South African President Jacob Zuma failed to "uphold, defend and respect" his country's constitution when he ignored the instructions of an anti-graft watchdog to repay some of the $16 million spent on his private home, the country's top court ruled on Thursday.
The Constitutional Court judgement comes as Zuma fights back against separate allegations that a wealthy Indian family influenced ministerial appointments in a scandal that has rocked his government.
The government said Zuma will reflect on a top court judgement that ruled he should repay some of the expenses spent on his home.
"The President will reflect on the judgement and its implications on the state and government, and will in consultation with other impacted institutions of state determine the appropriate action," the government said in a statement.
The 11-judge court gave Zuma 105 days to repay the cost of non-security related upgrades to his rural residence at Nkandla in KwaZulu-Natal.
Zuma has also been battered by the country's sharply declining economy, but he retains a strong grip on power through his dominant leadership of the ruling African National Congress (ANC) party.
The security upgrades at Zuma's rural homestead, which were allegedly valued in 2014 at 216 million rand ($15 million), included a swimming pool, a chicken run, a cattle enclosure and an amphitheatre.
President Zuma's annual salary is 2.7 million rand, roughly 180,000 USD.
Public Protector Thuli Madonsela, the country's ombudswoman, ruled in 2014 that Zuma had "benefited unduly" from the work on the Nkandla property in KwaZulu-Natal province, and that he should pay back some of the funds.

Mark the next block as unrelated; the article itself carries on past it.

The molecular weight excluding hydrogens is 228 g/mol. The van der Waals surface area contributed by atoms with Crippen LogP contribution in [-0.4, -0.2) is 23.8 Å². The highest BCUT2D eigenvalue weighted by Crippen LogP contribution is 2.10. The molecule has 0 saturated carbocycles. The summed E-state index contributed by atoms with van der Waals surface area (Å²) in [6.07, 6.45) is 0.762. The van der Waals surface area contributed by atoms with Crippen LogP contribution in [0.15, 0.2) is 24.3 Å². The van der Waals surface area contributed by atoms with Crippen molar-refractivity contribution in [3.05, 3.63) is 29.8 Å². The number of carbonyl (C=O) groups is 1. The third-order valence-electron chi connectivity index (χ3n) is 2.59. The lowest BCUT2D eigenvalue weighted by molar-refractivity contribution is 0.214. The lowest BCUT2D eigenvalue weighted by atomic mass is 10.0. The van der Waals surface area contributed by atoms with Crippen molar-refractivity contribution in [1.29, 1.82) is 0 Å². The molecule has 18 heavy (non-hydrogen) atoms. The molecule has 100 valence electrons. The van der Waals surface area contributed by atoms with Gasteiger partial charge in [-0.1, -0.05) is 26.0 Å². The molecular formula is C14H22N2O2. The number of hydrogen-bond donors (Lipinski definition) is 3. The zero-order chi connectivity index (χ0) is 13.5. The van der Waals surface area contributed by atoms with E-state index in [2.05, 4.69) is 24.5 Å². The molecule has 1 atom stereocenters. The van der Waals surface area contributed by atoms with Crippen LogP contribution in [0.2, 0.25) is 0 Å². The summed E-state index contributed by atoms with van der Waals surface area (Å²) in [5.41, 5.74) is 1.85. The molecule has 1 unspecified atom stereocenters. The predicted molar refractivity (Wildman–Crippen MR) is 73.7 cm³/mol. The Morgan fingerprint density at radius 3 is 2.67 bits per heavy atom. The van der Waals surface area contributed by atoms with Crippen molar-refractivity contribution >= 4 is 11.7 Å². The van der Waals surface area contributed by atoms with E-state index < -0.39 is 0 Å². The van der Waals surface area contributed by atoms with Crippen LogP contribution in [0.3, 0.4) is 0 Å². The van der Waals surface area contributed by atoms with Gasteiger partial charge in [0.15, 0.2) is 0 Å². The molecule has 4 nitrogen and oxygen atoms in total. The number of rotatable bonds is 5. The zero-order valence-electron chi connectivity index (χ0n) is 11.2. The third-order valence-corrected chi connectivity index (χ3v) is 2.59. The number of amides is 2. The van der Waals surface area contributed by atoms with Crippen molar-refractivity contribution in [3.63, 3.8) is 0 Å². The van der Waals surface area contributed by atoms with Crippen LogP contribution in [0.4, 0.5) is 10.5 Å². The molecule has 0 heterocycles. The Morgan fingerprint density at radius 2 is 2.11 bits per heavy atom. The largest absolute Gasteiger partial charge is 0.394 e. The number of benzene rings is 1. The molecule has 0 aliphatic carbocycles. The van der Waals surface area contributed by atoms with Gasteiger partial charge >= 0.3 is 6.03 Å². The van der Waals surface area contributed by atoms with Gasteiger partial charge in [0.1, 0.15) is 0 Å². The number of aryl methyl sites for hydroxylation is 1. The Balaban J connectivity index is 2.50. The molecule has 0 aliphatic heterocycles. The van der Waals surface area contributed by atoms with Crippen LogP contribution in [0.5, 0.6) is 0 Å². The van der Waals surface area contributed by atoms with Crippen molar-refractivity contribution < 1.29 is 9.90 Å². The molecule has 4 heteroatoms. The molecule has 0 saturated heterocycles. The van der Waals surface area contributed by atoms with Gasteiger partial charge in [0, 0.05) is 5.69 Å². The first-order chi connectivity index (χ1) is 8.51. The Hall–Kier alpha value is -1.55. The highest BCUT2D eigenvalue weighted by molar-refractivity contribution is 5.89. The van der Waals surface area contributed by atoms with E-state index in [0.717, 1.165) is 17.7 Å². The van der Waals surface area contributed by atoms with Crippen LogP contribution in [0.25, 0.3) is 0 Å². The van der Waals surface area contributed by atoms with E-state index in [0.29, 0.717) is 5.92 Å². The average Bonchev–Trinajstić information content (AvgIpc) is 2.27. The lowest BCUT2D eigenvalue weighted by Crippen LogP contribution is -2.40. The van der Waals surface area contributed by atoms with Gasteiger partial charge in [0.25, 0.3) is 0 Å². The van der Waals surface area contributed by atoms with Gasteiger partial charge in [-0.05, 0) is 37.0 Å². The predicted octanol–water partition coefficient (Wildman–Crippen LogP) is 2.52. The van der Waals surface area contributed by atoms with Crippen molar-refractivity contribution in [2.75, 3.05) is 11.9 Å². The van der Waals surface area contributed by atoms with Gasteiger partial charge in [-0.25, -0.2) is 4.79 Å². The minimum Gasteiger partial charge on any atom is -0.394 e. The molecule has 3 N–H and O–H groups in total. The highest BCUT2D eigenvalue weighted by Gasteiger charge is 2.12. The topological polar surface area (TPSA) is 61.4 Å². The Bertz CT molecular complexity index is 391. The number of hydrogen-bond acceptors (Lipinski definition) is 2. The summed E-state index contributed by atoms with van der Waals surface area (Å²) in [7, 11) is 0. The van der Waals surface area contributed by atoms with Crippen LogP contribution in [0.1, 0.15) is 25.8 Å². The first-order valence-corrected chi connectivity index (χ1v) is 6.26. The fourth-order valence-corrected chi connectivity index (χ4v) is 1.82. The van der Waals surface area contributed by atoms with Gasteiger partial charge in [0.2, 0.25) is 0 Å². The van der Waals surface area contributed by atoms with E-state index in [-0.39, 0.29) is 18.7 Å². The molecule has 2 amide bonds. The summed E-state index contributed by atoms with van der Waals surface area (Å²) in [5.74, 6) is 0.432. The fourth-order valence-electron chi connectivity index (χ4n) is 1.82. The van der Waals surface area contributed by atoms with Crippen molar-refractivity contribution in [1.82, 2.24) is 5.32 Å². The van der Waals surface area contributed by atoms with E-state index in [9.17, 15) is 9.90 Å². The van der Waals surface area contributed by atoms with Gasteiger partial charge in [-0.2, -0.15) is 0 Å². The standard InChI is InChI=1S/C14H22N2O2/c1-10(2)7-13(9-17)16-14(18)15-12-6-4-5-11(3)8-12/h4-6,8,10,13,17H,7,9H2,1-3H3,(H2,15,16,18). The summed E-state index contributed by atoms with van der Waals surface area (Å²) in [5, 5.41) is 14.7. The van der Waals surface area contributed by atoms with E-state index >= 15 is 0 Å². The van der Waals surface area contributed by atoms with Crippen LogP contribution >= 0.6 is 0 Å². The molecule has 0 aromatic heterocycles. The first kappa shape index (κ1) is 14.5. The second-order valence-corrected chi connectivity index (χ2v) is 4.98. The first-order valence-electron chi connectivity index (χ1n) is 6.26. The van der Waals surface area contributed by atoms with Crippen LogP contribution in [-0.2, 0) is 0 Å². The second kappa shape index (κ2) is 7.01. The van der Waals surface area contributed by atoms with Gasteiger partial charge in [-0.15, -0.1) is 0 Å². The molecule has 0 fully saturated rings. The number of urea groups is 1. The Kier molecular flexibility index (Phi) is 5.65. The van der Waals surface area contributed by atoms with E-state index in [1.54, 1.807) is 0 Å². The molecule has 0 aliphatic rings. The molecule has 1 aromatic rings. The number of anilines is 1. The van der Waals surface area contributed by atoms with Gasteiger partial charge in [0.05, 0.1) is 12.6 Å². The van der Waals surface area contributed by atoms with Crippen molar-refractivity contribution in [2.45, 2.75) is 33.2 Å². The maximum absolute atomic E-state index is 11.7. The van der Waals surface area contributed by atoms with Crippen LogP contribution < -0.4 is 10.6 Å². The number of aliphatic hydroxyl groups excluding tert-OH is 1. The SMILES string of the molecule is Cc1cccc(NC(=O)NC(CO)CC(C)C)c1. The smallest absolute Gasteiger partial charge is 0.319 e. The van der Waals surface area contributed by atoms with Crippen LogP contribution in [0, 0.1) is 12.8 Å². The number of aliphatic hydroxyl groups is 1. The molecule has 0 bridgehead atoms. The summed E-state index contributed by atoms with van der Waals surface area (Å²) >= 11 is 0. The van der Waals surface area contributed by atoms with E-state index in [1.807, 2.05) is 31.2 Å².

In response, the president ordered two government investigations that cleared his name - including a report by the police minister which concluded that the swimming pool was a fire-fighting precaution.
But a week before the Constitutional Court hearing last month, Zuma surprised many by offering to refund some money, arguing that the case had been "highly politicised."
"What I have been refusing to do is to pay back the money [because] I don't know how much it is," he told parliament, repeating his position that he had done nothing wrong.
Zuma under pressure
At the court hearing, his lawyers conceded that Madonsela's report ordering re-payment was legally binding.
"It would not be surprising if the Constitutional Court found that there was a breach of the constitution and the law by the president," legal expert Pierre de Vos wrote in a commentary this week.
"But even if this is so, the Constitutional Court does not have the power... to order the impeachment of a president."
De Vos said the court might order Zuma to do what opposition lawmakers and protesters have been chanting for the last year: pay back the money.
The main opposition Democratic Alliance (DA) called the case "a seminal moment in South Africa's democracy" that could "place decisive sanctions on all those implicated in the abuse of public funds."
The DA brought the case to court along with the far left Economic Freedom Fighters party, which has pledged to press for the president's impeachment.
But the ANC dominates parliament after winning elections in 2014, and Zuma easily survived a no-confidence vote earlier this month.
Opposition parties hope to make gains in local elections this year as frustration grows over 25 percent unemployment and grinding poverty for many black people more than 20 years after the end of apartheid.
Zuma has recently endured renewed corruption allegations after Deputy Finance Minister Mcebisi Jonas said he was offered the top job in the treasury by the Guptas, an Indian business family said to hold huge sway over the president.
Zuma, 73, will have completed two terms in 2019 and is not eligible to run for president again, but the ANC could replace him ahead of the vote.